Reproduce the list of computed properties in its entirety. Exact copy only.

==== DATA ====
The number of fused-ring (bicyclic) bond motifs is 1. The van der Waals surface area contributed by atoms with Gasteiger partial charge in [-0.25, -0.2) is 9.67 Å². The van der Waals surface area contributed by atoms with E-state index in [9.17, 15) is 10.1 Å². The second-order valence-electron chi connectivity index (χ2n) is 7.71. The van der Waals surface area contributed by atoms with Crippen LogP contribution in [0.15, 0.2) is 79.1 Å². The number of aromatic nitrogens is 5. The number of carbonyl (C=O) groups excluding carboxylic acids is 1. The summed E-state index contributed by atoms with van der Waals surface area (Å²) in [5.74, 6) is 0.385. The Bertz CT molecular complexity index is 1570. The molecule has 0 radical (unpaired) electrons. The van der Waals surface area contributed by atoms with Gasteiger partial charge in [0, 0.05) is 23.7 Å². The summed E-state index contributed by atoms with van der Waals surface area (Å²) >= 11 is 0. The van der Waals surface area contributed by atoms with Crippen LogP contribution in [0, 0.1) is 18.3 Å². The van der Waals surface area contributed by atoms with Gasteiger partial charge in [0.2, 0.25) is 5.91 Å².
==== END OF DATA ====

The number of fused-ring (bicyclic) bond motifs is 1. The van der Waals surface area contributed by atoms with Gasteiger partial charge in [-0.25, -0.2) is 9.67 Å². The van der Waals surface area contributed by atoms with E-state index in [9.17, 15) is 10.1 Å². The second-order valence-electron chi connectivity index (χ2n) is 7.71. The van der Waals surface area contributed by atoms with Crippen LogP contribution in [0.15, 0.2) is 79.1 Å². The number of aromatic nitrogens is 5. The number of carbonyl (C=O) groups excluding carboxylic acids is 1. The summed E-state index contributed by atoms with van der Waals surface area (Å²) in [5.74, 6) is 0.385. The Bertz CT molecular complexity index is 1570. The molecule has 0 radical (unpaired) electrons. The van der Waals surface area contributed by atoms with Gasteiger partial charge in [0, 0.05) is 23.7 Å². The summed E-state index contributed by atoms with van der Waals surface area (Å²) >= 11 is 0. The van der Waals surface area contributed by atoms with Crippen LogP contribution in [0, 0.1) is 18.3 Å². The van der Waals surface area contributed by atoms with Gasteiger partial charge in [0.2, 0.25) is 5.91 Å².